Things I Read That I Love #154: Hides Junk Food All Over Her Bedroom

HELLO and welcome to the 154th installment of Things I Read That I Love, wherein I share with you some of the longer-form journalism/essays I’ve read recently so that you can read them too and we can all know more about Chris Rock! This “column” is less feminist/queer focused than the rest of the site because when something is feminist/queer focused, I put it on the rest of the site. Here is where the other things are.

The title of this feature is inspired by the title of Emily Gould’s tumblr, Things I Ate That I Love.

That Time I Spent Nine Hours In Jail, by Tina Rowley for The Stranger, November 2014

“Now, I didn’t know a lot about the law, but I did know how to read, and I could read right there on the piece of paper that told me about my court date that if I didn’t show up, a warrant would be put out for my arrest. But that just seemed crazy. Really? A warrant? For my arrest? Naah. I’m just this mild little lady. But then the actual warrant arrived in the mail, so then that seemed pretty convincing.”

Can Chris Rock Make The Leap To Leading Man, by Kelefa Sanneh for The New Yorker, November 2014

Chris Rock is one of my favorite comedians! I wish he didn’t like Woody Allen so much. His next movie sounds good.

In The Gay Wing of L.A. County Jail, It’s Not Shanks and Muggings But Hand-Sewn Gowns and Tears, by Ani Ucar for LA Weekly, November 2014

In the Gay Wing, which houses gay and transgender inmates, the inmates feel like family, there’s very little violence, and the inmates are very passionate about clothing alternation. I was surprised to hear that there was a gay wing at all, and was also surprised by how stereotypical the subjects of this article were?

The Wet Stuff, by Bryan Curtis (photographs by Kevin Cooley, illustrations by L-Dopa) for Grantland, October 14

This is a definitive, gloriously visual and thorough history of the water park — its early innovators, its present-day entrepreneurs and where it fits in to tourism culture and the theme park industry overall. You’ll also hear the story behind water park mainstays like the Lazy River, the wave pool, the imperative “skyline” ride. I’ve mostly avoided waterparks as they manage to combine at least five of my least favorite things about being alive. It turns out the biggest names in water parks are all egomaniac men, surprise!

All About My Mother: What The Living Expect Of The Dying, by Meghan Daum for The Guardian, November 2014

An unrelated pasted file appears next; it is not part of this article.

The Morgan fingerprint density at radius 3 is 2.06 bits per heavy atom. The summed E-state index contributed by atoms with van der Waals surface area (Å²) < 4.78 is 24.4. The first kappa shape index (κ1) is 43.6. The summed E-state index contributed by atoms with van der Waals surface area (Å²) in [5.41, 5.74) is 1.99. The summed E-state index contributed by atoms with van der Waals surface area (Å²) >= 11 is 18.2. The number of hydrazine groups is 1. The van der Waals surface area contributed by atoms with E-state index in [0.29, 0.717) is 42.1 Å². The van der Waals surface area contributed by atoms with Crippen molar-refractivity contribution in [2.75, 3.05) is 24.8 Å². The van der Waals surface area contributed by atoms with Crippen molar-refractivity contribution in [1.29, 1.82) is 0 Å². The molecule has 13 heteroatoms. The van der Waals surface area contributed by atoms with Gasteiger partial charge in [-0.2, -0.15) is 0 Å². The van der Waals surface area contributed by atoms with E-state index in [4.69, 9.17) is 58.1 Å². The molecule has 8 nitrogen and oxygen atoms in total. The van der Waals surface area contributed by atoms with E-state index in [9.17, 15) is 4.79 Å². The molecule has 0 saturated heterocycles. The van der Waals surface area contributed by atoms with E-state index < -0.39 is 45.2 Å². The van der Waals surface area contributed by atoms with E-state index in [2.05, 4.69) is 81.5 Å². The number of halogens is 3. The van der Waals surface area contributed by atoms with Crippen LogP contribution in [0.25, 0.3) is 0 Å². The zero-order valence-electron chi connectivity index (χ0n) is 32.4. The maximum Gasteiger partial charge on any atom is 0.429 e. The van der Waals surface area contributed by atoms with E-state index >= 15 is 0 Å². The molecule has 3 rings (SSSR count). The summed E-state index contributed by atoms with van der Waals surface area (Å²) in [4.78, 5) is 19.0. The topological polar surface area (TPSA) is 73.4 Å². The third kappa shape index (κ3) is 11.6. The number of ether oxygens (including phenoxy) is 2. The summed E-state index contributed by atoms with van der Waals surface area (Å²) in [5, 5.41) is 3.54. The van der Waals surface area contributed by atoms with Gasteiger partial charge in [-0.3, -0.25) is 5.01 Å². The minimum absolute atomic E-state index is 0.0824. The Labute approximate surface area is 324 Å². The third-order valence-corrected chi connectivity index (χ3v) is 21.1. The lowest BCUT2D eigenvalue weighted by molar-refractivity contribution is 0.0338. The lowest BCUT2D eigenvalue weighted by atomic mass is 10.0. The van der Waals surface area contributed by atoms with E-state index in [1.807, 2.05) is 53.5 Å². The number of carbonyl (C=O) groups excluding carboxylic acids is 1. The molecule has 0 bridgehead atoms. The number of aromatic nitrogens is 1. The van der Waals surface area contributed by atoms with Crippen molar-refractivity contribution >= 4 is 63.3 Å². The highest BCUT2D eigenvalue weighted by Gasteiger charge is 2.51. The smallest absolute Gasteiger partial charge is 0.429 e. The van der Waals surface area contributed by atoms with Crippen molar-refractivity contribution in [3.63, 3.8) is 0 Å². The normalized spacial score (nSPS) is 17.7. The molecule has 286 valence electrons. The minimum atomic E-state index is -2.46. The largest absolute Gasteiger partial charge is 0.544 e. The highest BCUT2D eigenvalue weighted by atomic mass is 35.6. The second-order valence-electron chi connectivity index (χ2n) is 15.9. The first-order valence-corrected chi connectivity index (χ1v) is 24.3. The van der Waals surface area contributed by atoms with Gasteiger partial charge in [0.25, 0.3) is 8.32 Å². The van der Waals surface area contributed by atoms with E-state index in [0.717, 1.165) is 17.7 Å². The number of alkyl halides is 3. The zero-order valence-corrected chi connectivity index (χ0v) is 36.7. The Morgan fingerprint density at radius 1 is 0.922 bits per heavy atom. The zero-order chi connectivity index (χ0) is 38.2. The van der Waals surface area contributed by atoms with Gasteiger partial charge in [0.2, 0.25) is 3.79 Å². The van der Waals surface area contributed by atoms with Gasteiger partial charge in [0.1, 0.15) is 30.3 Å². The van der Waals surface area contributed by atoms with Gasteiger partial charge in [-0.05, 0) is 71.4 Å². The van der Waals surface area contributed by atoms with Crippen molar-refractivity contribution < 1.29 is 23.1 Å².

“In our family, being good children did not have to do with table manners or doing well in school but with going along with my mother’s various ideas about herself and the rest of us. Mostly they amounted to white lies, little exaggerations that only made us look petty if we called her out on them so we usually didn’t. Or at least we didn’t any more. There was a period of at least 15 years, from approximately age 18 to age 34, when every interaction I had with my mother entailed some attempt on my part to cut through what I perceived as a set of intolerable affectations.”

All-American Girl at 20: The Evolution of Asian Americans on TV, by E. Alex Jung for The Los Angeles Review of Books

What’s funny is this is the first really critical review of All-American Girl (a show I LOVED and mourned) I’ve read and I’ve read quite a bit about the show — the fact of its existence has been historically lauded in a way that transcends criticism.

How My Little Pony Became a Cult for Grown Men and Preteen Girls Alike, by Lisa Miller for New York Magazine, November 2014

If you’ve already watched “Bronies” then a lot of this material will be familiar to you, but I feel like I’m one article like this away from sitting down and watching this damn show AND THIS WAS THE ARTICLE. Mostly this one focused on what a great series it is for young girls.

Stop Trying To Save The World, by Michael Hobbes for The New Republic, November 2014

I have legitimately no idea what I think of this article because it’s not a topic I know a lot about and there were parts when I couldn’t tell what side of the issue this guy was coming down on and how far that side might be from my side. It’s a really interesting take on things, at the very least! It’s basically about how large-scale international development projects don’t work and part of why they don’t work is because they are large-scale. The way he talks about different problems was innovative and compelling, I felt.

Writing People of Color, by MariNaomi for Midnight Breakfast

You may have already read this by now but if not, do it today. MariNaomi, who is AWESOME and you should get to know her, gets input from a variety of POC comic artists who share images and words to explain their perspectives on the issue.

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Riese is the 41-year-old Co-Founder of as well as an award-winning writer, video-maker, LGBTQ+ Marketing consultant and aspiring cyber-performance artist who grew up in Michigan, lost her mind in New York and now lives in Los Angeles. Her work has appeared in nine books, magazines including Marie Claire and Curve, and all over the web including Nylon, Queerty, Nerve, Bitch, Emily Books and Jezebel. She had a very popular personal blog once upon a time, and then she recapped The L Word, and then she had the idea to make this place, and now here we all are! In 2016, she was nominated for a GLAAD Award for Outstanding Digital Journalism. She's Jewish and has a cute dog named Carol. Follow her on twitter and instagram.

Riese has written 3212 articles for us.


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